10.25.19 – In 2017, Thor Equities offered Amazon entire Red Hoek Point project for HQ2

In September, 2017, Thor Equities, the owner of a large property at 280 Richards St. in Red Hook, offered all of its planned development project there to Amazon for that company’s second headquarters project, known as HQ2.

Joseph J. Sitt, President and CEO of Thor, and Peter Turchin, Vice Chairmain of CBRE, made the offer in a Sep. 25, 2017 letter sent to the NYCEDC, in response to the agency’s RFEI for the HQ2 project.

“Red Hoek Point presents a unique opportunity for Amazon to occupy the entire 7.7-acre campus totaling 794,777 RSF,” the letter began, adding that the site would be, “comprised of two heavy timber construction buildings designed by Norman Foster.”

How I obtained the information: Continue reading “10.25.19 – In 2017, Thor Equities offered Amazon entire Red Hoek Point project for HQ2”


9.11.19 – Thor Equities proposed Red Hoek Point as a site for Amazon’s HQ2

On 8.4.19, I submitted the following FOIL request to the NYCEDC:

I would like to know which properties were proposed to EDC for Amazon’s second headquarters (HQ2) within the following three zip codes: 11220, 11231, and 11232. As such, I am requesting a list of the addresses of properties located in those zip codes that were proposed to EDC in response to the agency’s RFEI for the HQ2 project. In order to make this as easy as possible to fulfill, I am simply requesting a list of the property addresses – no other information in relation to those properties is being requested at this time.

On 9.11.19, EDC’s FOIL office sent me a document listing one property, located at 280 Richards St. in Red Hook. The property is owned by Thor Equities, which refers to it as Red Hoek Point. Thor originally planned an office campus for the site (a related website is still live as of this posting). However, The Real Deal reported in February, 2019 that the project had been cancelled. According to the publication, the developer had decided instead “to build last-mile warehousing on the site.”

Other HQ2 properties in Sunset Park and Red Hook

A related letter from EDC, also sent on 9.11.19, stated that EDC “has previously provided you with the responses for all other properties located in the requested zip codes that were submitted in response to NYCEDC’s RFEI for the HQ2 project.” In other words, we now know which properties within the zip codes of 11220, 11231, and 11232 were officially pitched by their owners as HQ2 sites. In addition to Red Hoek point, we know:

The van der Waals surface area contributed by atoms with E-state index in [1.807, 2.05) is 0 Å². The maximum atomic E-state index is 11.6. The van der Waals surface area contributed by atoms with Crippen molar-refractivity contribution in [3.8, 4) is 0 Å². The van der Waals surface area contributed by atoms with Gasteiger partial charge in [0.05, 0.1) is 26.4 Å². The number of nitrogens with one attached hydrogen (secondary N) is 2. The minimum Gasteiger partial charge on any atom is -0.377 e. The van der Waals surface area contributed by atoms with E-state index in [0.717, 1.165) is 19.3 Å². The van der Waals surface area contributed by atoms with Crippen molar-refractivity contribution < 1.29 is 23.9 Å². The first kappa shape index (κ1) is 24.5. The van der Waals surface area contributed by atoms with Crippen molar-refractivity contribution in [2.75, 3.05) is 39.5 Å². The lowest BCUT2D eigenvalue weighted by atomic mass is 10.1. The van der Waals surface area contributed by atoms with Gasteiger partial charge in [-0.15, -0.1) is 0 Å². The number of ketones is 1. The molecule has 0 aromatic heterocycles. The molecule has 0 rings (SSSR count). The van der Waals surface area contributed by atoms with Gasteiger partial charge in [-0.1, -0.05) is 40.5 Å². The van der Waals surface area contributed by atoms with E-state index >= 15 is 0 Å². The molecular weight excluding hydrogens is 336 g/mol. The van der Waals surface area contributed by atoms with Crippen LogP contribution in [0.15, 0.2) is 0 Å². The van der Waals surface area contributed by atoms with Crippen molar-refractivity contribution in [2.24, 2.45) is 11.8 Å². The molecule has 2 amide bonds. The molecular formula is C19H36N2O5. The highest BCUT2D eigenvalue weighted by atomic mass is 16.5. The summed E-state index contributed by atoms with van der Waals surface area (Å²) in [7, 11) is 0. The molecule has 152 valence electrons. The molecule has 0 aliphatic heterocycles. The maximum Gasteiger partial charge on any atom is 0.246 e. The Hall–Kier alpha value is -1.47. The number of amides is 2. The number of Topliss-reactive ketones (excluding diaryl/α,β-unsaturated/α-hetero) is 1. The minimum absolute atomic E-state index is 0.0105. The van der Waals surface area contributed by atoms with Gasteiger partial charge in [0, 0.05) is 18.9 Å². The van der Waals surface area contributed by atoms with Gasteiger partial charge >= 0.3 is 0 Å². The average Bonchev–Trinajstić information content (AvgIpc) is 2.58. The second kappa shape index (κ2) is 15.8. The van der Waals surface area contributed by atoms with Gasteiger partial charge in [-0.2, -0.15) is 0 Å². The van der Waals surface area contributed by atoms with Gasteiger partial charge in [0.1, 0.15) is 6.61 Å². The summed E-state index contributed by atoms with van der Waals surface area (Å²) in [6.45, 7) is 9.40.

1. Industry City offered Amazon four million square feet for HQ2, and Liberty View offered one million square feet.
  2. Madison Realty Capitol offered Amazon 194,000 square feet in Sunset Yards, located at 341 39th St., and 511,000 square feet in the Whale Building, located at 14 53rd St. 

Of note, the Commodore Building, located at 4312 2nd Ave., and the large warehouse located at 3913 2nd Ave., were not offered to Amazon.

— Posted by JVS on 9.11.19; updated on 9.11.19 (I changed the title for clarity)

8.4.19 – FOIL request filed with EDC for list of Amazon HQ2 pitches from Sunset Park and Red Hook

The following FOIL request was filed with EDC on 8.4.19:

I would like to know which properties were proposed to EDC for Amazon’s second headquarters (HQ2) within the following three zip codes: 11220, 11231, and 11232. As such, I am requesting a list of the addresses of properties located in those zip codes that were proposed to EDC in response to the agency’s RFEI for the HQ2 project. In order to make this as easy as possible to fulfill, I am simply requesting a list of the property addresses – no other information in relation to those properties is being requested at this time.

— Posted by JVS on 8.4.19

7.29.19 – “Amazon eyeing large distribution center in Queens”

As reported by Crain’s New York Business on 7.29.19:

Amazon may still have big plans for Queens. The company is considering a huge, ground-up distribution facility in Maspeth, several sources familiar with the firm’s real estate plans said. The deal, if it gets done, would be the latest in what appears to be an effort by the $1 trillion ecommerce giant to significantly increase the scope of its delivery and warehousing infrastructure in the city.